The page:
Social connections influence individual behavior and ultimately affect a variety of economic outcomes, such as welfare program participation, criminal activity, and labor supply. For professional careers, social networks undoubtedly play a crucial role, but they can cut both ways: Personally knowing a job candidate might improve the outcome of a selection process but also bears the risk of favoritism.
A vast literature in labor economics has investigated the use and beneficial effects of network membership on labor market outcomes (see e.g. IZA DP 5240). A new IZA Discussion Paper by Tommaso Colussi focuses on the efficiency of connections and whether they harm or improve the outcomes of selection processes.
His study analyzes the role of social connections in the publication process in economics, looking at the ties between editors and authors. His results show that an editor’s former PhD students and faculty colleagues experience an increase in their publication outcomes when the editor is in charge of a journal. At the same time, these connections improve the quality of published papers, as the analysis of citation suggests.
The ecosystem of economists
It is no secret that knowing the right people can help your career. But assessing the real impact of social ties and favoritism is more difficult than it seems, given that reliable data on social connections among (future) colleagues is often not available. The academic sector provides a rewarding exception, as scholars openly publish their academic histories and reveal much about their social connections. Colussi exploits this situation to empirically investigate the extent to which connections between authors and editors influence the selection (and quality) of articles in economics journals.
The world of economists who publish in high-impact journals is small and composed of interconnected scholars. Descriptive statistics show that about 43% of papers published in the journals considered are authored by at least one scholar that is connected to at least one editor at the time of the publication. Moreover, 72% of authors become connected to at least one editor at some point in time.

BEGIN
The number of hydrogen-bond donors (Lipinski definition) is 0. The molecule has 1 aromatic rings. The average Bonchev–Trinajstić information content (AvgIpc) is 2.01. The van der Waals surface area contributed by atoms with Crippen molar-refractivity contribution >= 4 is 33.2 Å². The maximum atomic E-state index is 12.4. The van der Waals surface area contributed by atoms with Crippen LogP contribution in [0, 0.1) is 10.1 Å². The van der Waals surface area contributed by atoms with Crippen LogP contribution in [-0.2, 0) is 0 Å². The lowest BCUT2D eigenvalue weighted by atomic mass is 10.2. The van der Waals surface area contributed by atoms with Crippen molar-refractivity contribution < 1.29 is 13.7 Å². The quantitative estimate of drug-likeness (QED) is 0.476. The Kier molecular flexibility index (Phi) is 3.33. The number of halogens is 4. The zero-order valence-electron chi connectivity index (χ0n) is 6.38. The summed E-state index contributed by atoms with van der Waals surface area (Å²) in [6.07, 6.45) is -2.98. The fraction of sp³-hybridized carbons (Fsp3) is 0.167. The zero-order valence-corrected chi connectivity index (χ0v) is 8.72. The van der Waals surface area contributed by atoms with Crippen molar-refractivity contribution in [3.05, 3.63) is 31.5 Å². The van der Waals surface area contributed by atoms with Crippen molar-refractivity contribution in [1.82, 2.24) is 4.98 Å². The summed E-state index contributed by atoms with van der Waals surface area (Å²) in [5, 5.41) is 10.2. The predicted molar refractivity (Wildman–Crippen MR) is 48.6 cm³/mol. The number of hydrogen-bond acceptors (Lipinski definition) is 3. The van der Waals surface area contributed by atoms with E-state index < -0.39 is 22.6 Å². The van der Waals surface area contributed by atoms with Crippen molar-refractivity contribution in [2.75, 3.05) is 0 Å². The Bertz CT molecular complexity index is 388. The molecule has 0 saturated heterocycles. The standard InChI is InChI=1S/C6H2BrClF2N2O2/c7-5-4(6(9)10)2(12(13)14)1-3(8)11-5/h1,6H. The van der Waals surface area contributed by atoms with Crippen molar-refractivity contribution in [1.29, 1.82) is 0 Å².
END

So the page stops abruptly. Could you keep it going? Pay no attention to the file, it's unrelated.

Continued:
In order to explain the role which social ties play in this situation, Colussi built a unique dataset on articles, authors and editors of the top general interest journals in economics (American Economic Review, Journal of Political Economy, Econometrica and Quarterly Journal of Economics) over the period 2000-2006. These data allow to identify whether social ties between each author and each editor exist along various dimensions. An author was considered to be connected to an editor if he/she is a faculty colleague, a former PhD student, from the same PhD program, or a co-author.
Knowing the editor helps getting published, but doesn’t hurt quality
The results of Colussi’s study reveal that social ties with editors positively increase the chance for an author to get published. When a scholar is in charge of a journal, the number of papers published by his connections increases by about two papers in three years. Furthermore, editors tend to publish papers of scholars’ faculty colleagues and former graduate students. Connected scholars are also more likely to publish lead and longer articles.
To verify his findings, Colussi examined if his results could also be explained by other factors. For example, a journal’s preference towards papers in a particular research field could simultaneously affect the appointment of an editor, who is a prominent scholar in that field, and the publication outcomes of his connections. But the robustness checks showed that neither this “field effect”, nor other unobserved characteristics of connected scholars generated the correlation. Colussi illustrates that due to tastes and technological complementarities between connected scholars, editors always prefer to publish papers authored by researchers they are connected to.
In the second part of his study, Colussi looked at how this apparent academic favoritism affected the quality of the papers. He analyzed the effect of social ties on the number of citations that papers receive. The results showed that papers authored by an editor’s former PhD students increase the number of citations by more than 27% when this editor is in charge. However, this positive effect on quality does not apply to papers authored by past and current faculty colleagues.
In sum, Colussi found a twofold effect of social connections in academia: While editors clearly tend to favor connected authors, the connections are also likely to improve selection decisions and, in the case of former PhD students, lead to better results.